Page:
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You are invited to view Gareth James’s photo album: Ten days in Texas
Ten days in Texas
Apr 4, 2012
by Gareth James
 
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As I’ve crossed three state lines and I’m now in Illinois, I thought it might be time to share my thoughts on Texas. I’ve always wanted to go there; somehow it epitomises the real America (though I’m sure my friends elsewhere in the US wouldn’t agree!) – money, cowboys, space, skyscrapers and more money…….but it’s the difference between places within the state which surprises you.

I started in Houston, visiting friends Paul & Linda. The city has a typical US downtown of tightly packed tall buildings with a few smaller and older ones still standing, but it’s surrounded by some lovely leafy neighbourhoods. There’s money, but it has its fair share of poorer communities. Where there’s money, there’s art and the highlight here was the Meniel, one of those very personal collections put together by a wealthy family during its lifetime, left for all to see in a combination of both philanthropy and legacy; very eclectic, with a large surrealist selection (but without any Dali!), sculpture from throughout the world and some contemporary work – all in a lovely setting.

A day trip to the space centre allowed me to get in tough with my inner boy (I was obsessed with space in my youth). The Space Centre was part museum part theme park, but enough of the former to satisfy me – including a tour of parts of NASA itself; in our case including the prototype shed where the latest version of a planetary exploration vehicle was being manoeuvred. A second day trip to the island of Galveston, still recovering from the 2008 hurricane, was another treat. It’s jam packed with historical properties, with a port on one side and beach on the other.

On to San Antonio, a true Tex-Mex city which couldn’t be more different from Houston if it tried. The low level river walk reminded me of Utrecht without the bicycles (and the clogs). At street level there were a fair few art deco buildings and of course The Alamo – the fort /mission now a shrine (!) where Mexican forces massacred those fighting for Texan independence before the US was the US. San Antonio was art heaven, with another stunning former private collection – The McNay – in a lovely Spanish Mission building just out of town and a fine public gallery in SAMA. It’s a bit touristy, but I enjoyed it very much.

Austin is the state capitol and home of the biggest university, which gives it another character altogether – more bohemian, less money! I stayed in an extraordinary cottage in the grounds of a house in a very wooded neighbourhood a couple of mies from downtown. What I lost in accessibility, I gained in charm and character. As there’s less money, there’s less art (!) so the university gallery didn’t live up to what came before, but the Harry Ransom Centre – one of the world’s great archives of written material – did, with a special exhibition to co-incide with the 400th anniversary of the King James bible. Austin is ‘the live musical capital of the US’ though, so music was the highlight with visits to the Continental Club for blues and the Broken Spoke honky tonk dance hall for country.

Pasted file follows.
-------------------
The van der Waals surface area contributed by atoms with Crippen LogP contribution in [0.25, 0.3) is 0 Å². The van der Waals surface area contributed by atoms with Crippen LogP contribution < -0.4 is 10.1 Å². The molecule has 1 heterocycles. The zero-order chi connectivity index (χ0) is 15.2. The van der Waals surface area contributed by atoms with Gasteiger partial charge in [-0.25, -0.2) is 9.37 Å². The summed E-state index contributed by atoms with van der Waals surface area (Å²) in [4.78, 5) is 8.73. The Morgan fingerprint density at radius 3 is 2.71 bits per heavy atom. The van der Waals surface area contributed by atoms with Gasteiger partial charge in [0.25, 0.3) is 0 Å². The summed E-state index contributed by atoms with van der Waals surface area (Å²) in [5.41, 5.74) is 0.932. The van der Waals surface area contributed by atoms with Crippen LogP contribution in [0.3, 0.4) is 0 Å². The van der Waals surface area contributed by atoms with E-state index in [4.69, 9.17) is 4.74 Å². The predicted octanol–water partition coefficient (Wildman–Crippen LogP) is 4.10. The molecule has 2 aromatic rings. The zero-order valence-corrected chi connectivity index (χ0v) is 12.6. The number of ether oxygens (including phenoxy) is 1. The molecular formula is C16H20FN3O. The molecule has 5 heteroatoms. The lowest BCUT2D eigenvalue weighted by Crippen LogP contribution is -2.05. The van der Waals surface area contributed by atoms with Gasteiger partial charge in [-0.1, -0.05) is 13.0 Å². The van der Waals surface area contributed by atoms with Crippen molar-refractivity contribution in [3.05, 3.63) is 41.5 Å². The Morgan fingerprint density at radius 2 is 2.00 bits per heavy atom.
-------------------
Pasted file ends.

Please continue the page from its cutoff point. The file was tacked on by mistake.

Fort Worth was a late addition (thanks to Guy) and proved very complimentary. It’s possibly the most affluent city I’ve ever visited, extraordinarily clean and no signs of deprivation. More money, more art – the highlight being the Kimball, a small collection but with a brilliant visiting exhibition of impressionist art, so good that I’m now weighed down with the catalogue! The other highlight was The Stockyards where its contemporary tourist role hides a fascinating piece of history. At the end of the civil war, when Texas was awash with ‘wild” cattle, they realised they could drive them north and sell them for ten times the price. Thus was born the cowboy – and the original (pre-oil) wealth of Texas.

Just as I was about to head for the station for my long 20-hour overnight train trip to Springfield, IL, sirens sounded. I had to ask what it meant and was told ‘typhoon warning, but nothing to worry about, they happen all the time’ so I continued somewhat leisurely on my way. At the station the heavens opened and everyone was glued to the TV screens showing trucks flying! To be honest, CNN was scarier than reality (typhoons are very localised – the flying trucks could be a mile away from where you’re complaining about ‘a bit if weather’)
and the only effect on me was a delay (those flying were grounded – ha ha!).

So here we are in Illinois, but more of that later……

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